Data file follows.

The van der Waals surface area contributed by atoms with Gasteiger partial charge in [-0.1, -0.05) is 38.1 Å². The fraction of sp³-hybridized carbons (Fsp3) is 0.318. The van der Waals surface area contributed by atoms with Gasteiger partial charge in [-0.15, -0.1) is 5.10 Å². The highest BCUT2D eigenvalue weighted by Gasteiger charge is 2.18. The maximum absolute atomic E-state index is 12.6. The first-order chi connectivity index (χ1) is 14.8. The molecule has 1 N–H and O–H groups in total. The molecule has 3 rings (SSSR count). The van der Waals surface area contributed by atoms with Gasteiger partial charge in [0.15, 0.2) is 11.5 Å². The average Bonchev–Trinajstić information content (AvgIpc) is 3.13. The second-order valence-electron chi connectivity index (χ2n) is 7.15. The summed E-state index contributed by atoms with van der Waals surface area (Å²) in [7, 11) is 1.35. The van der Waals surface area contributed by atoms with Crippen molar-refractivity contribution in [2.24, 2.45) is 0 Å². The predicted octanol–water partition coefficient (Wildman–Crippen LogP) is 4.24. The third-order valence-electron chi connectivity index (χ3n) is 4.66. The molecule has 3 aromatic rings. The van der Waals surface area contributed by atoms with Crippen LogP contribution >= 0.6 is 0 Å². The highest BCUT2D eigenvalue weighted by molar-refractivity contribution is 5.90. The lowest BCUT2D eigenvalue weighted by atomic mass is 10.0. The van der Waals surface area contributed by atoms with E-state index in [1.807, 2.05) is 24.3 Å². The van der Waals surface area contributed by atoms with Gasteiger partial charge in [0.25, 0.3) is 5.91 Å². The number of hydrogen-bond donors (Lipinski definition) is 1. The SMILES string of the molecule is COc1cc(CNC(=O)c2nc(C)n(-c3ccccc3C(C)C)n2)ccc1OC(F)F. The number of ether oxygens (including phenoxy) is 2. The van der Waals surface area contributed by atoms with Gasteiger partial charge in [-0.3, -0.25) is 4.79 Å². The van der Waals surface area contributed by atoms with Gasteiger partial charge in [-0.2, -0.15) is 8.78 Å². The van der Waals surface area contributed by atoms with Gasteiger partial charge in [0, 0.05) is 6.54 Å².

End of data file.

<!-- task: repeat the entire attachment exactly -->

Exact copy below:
The van der Waals surface area contributed by atoms with Gasteiger partial charge in [-0.1, -0.05) is 38.1 Å². The fraction of sp³-hybridized carbons (Fsp3) is 0.318. The van der Waals surface area contributed by atoms with Gasteiger partial charge in [-0.15, -0.1) is 5.10 Å². The highest BCUT2D eigenvalue weighted by Gasteiger charge is 2.18. The maximum absolute atomic E-state index is 12.6. The first-order chi connectivity index (χ1) is 14.8. The molecule has 1 N–H and O–H groups in total. The molecule has 3 rings (SSSR count). The van der Waals surface area contributed by atoms with Gasteiger partial charge in [0.15, 0.2) is 11.5 Å². The average Bonchev–Trinajstić information content (AvgIpc) is 3.13. The second-order valence-electron chi connectivity index (χ2n) is 7.15. The summed E-state index contributed by atoms with van der Waals surface area (Å²) in [7, 11) is 1.35. The van der Waals surface area contributed by atoms with Crippen molar-refractivity contribution in [2.24, 2.45) is 0 Å². The predicted octanol–water partition coefficient (Wildman–Crippen LogP) is 4.24. The third-order valence-electron chi connectivity index (χ3n) is 4.66. The molecule has 3 aromatic rings. The van der Waals surface area contributed by atoms with Crippen LogP contribution >= 0.6 is 0 Å². The highest BCUT2D eigenvalue weighted by molar-refractivity contribution is 5.90. The lowest BCUT2D eigenvalue weighted by atomic mass is 10.0. The van der Waals surface area contributed by atoms with E-state index in [1.807, 2.05) is 24.3 Å². The van der Waals surface area contributed by atoms with Gasteiger partial charge in [0.25, 0.3) is 5.91 Å². The number of hydrogen-bond donors (Lipinski definition) is 1. The SMILES string of the molecule is COc1cc(CNC(=O)c2nc(C)n(-c3ccccc3C(C)C)n2)ccc1OC(F)F. The number of ether oxygens (including phenoxy) is 2. The van der Waals surface area contributed by atoms with Gasteiger partial charge in [-0.3, -0.25) is 4.79 Å². The van der Waals surface area contributed by atoms with Gasteiger partial charge in [-0.2, -0.15) is 8.78 Å². The van der Waals surface area contributed by atoms with Gasteiger partial charge in [0, 0.05) is 6.54 Å².